If possible, once they're primed on how to interact properly with cats, introduce your partner to different kinds of felines, including those that like being picked up, ones that just want to sit on your lap and purr, and others that don't necessarily want any interaction but like sitting in the same room and "supervising." Cat cafes run by ethical organizations are often a fun way to try this out. It's a good way to show them the good side of cats without necessarily committing to getting one themselves.
4. Deal With Environmental Concerns Head-On
If they're opposed to cats on the grounds that they're not great for the environment, they have a point: cats with hunting behavior can wreak havoc on local wildlife populations. However, there are ways to subvert that. Cats with feline HIV need to be kept indoors for their own safety, making them excellent pets for people with environmental issues, and often cats in shelters come in from indoor existences and aren't fit to survive roaming in the outdoors.
It's also possible to seriously minimize a cat's hunting behavior by keeping them in a garden using fencing and other cat-proofing. And roaming cats can also show minimal hunting behavior; our 12-year-old cat has brought us 10 live slugs, one spider, one rat and a chocolate biscuit in the entirety of her time with us, and the rat was perfectly fine, if rather annoyed, when we rescued it. Shelter cats are a good bet for assessing this.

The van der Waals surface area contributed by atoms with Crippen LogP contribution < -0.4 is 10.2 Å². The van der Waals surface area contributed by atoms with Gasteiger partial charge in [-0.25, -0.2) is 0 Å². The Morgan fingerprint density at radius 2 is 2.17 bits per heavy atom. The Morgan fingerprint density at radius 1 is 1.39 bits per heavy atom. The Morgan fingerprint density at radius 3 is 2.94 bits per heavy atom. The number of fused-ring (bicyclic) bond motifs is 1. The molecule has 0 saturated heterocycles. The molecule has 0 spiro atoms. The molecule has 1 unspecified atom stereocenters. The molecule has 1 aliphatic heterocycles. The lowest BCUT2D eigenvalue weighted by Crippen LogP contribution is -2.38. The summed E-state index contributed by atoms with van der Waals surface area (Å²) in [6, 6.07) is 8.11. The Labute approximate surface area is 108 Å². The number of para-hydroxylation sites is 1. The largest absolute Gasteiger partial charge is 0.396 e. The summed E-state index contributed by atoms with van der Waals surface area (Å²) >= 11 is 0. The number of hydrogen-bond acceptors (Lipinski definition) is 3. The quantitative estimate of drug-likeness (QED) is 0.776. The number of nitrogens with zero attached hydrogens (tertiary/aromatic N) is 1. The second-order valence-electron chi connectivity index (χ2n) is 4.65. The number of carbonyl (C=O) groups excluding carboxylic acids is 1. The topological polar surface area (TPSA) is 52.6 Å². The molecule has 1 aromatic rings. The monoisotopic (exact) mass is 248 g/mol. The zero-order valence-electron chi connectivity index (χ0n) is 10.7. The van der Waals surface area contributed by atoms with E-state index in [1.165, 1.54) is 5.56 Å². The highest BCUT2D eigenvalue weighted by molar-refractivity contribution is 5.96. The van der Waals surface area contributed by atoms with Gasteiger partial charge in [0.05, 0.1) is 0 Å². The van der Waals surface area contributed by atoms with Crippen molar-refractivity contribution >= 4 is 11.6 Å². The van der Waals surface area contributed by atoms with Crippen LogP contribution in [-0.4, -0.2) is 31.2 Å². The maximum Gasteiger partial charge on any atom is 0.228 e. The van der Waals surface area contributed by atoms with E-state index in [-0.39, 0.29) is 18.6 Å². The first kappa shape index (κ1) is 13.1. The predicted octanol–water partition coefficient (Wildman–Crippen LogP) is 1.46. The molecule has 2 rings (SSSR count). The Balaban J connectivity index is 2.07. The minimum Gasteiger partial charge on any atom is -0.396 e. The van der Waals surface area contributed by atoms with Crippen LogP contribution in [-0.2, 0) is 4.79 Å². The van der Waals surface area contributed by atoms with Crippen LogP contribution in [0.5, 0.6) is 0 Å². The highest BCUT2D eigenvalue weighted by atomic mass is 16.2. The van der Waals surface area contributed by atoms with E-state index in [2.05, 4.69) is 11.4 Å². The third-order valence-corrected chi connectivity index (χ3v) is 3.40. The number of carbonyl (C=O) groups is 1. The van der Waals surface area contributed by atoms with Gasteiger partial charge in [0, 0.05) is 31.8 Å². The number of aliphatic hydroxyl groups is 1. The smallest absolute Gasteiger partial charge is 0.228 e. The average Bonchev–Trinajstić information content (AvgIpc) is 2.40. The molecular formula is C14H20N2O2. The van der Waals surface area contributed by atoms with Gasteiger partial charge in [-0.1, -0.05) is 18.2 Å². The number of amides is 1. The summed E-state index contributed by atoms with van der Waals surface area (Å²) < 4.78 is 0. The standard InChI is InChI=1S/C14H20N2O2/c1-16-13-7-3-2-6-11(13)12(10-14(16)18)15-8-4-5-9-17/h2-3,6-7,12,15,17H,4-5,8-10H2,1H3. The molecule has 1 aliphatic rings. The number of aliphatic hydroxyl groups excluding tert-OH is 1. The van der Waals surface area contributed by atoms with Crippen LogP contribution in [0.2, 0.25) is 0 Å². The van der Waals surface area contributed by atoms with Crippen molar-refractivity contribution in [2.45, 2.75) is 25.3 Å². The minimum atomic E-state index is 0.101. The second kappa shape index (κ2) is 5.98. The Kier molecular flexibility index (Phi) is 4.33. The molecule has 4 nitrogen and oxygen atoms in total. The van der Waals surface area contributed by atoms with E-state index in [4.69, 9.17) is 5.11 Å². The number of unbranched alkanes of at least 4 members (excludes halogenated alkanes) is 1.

5. Help Them Bond With The Cat In Your Life
If there's a cat around and you'd like your partner to get along with it, make them commit to trying to bond. Food is a great way to foster a relationship; make your partner the source of treats and regular food to foster a bond. Train them on how to play with a cat, too; fetch is not a "thing" for many cats, but every cat has a play style, and being the person who provides fun and entertainment (and snuggles, when demanded) will endear them to your cat.